TOKYO (Reuters) - Japan said on Monday it would respond firmly after Chinese government vessels intruded into what Japan considers its territorial waters near disputed islands in the East China Sea 14 times at the weekend.
Ties between China and Japan, the world’s second and third largest economies, have for years been plagued by a dispute over the islands that Japan controls, and the waters around them.
The flurry of Chinese incursions into the waters follows a period of sustained pressure on China about its activities in the South China Sea, and a Chinese criticism of what it saw as Japanese interference in that dispute.
Chinese activity near the disputed East China Sea islands, known as the Senkaku in Japan and the Diaoyu in China, has heated up since Friday, Japanese officials said, prompting repeated Japanese protests, including three on Sunday alone.
Japan’s Chief Cabinet Secretary Yoshihide Suga said Japan would urge China not to escalate the East China Sea dispute, while also responding firmly and calmly.
Agencies including the coastguard would act closely together to deal with the situation, Suga said.
A Japanese government source, who asked not to be identified, said Japan’s coastguard had stepped up its patrols in the region at the weekend but declined to give further details.
About 230 Chinese fishing vessels were in the area on Saturday, Japan’s foreign ministry said.
China’s foreign ministry spokeswoman Hua Chunying said in a statement on Saturday that China had indisputable sovereignty over the islands and nearby waters.
In the South China Sea, Japan has no claims and China recently rejected warned Japan not to interfere.
The United States, its Southeast Asian allies and Japan have questioned Chinese land reclamation on disputed islands in the South China Sea, especially after an international court last month rejected China’s historic claims to most of that sea.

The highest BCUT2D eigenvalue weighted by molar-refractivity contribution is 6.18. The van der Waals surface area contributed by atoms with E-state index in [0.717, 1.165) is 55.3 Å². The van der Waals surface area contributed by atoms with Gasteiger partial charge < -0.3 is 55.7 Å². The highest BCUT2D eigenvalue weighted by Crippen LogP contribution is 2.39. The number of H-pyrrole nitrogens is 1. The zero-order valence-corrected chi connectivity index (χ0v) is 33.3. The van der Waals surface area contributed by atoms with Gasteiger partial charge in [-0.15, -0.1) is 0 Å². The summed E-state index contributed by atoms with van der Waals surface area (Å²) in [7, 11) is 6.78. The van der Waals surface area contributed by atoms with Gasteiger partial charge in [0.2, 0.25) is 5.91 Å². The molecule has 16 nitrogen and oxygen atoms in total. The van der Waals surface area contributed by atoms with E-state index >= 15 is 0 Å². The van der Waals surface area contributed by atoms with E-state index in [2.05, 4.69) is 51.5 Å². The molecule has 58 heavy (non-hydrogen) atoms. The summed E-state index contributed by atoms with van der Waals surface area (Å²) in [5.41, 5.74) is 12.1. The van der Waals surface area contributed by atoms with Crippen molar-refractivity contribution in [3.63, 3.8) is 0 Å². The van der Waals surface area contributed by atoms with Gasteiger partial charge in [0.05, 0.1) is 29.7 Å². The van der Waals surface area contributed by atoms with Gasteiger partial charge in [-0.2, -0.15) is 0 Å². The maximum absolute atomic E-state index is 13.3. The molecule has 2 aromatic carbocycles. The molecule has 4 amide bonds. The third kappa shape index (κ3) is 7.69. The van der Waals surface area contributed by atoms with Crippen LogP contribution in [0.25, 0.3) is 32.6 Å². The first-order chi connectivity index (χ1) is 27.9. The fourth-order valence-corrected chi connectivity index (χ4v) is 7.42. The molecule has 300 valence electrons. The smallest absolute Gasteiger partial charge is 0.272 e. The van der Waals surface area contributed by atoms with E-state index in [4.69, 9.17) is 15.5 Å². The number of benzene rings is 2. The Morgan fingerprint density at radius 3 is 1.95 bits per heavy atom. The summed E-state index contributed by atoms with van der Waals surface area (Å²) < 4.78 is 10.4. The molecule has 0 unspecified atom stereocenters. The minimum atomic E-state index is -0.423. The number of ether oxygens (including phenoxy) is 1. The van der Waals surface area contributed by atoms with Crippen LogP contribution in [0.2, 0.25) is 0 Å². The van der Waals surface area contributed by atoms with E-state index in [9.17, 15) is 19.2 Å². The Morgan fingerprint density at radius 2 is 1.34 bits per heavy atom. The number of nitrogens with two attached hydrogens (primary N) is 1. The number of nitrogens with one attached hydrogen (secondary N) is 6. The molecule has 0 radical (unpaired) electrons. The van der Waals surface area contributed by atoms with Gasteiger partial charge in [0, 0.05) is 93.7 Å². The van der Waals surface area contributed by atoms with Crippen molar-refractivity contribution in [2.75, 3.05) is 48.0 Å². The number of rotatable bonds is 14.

China has refused to recognize the court ruling. Japan called on China to adhere to it, saying it was binding. China warned Japan not to interfere.
The spike in tension over the East China Sea also follows a Chinese accusation that Japan’s new defense minister, Tomomi Inada, had recklessly misrepresented history after she declined to say after her appointment last week if Japanese troops had massacred civilians in China during World War Two.
The legacy of Japan’s wartime occupation of parts of China is another thorn in relations between the neighbors.
China, and other counties in Asia, in particular South Korea, feel that Japan has never properly atoned for its aggression before and during World War Two.
Relations between South Korea and China have also been strained in recent days by a decision by South Korea and the United States to deploy an advanced anti-missile defense system, to guard against North Korean attacks, that China fears could be used against its military.
South Korea’s presidential office on Sunday rebuked China over its criticism of South Korea’s decision to deploy the anti-missile defense, urging China instead to play a stronger role against North Korea’s provocations.
South Korea and the United States began discussions to deploy the Terminal High Altitude Area Defence (THAAD) unit in the South after the North’s fourth nuclear test in January and a long-range rocket launch in defiance of U.N. sanctions.
Reporting by Kaori Kaneko, Nobuhiro Kubo, Tim Kelly and Kiyoshi Takenaka; writing by Linda Sieg; Editing by Paul Tait, Robert Birsel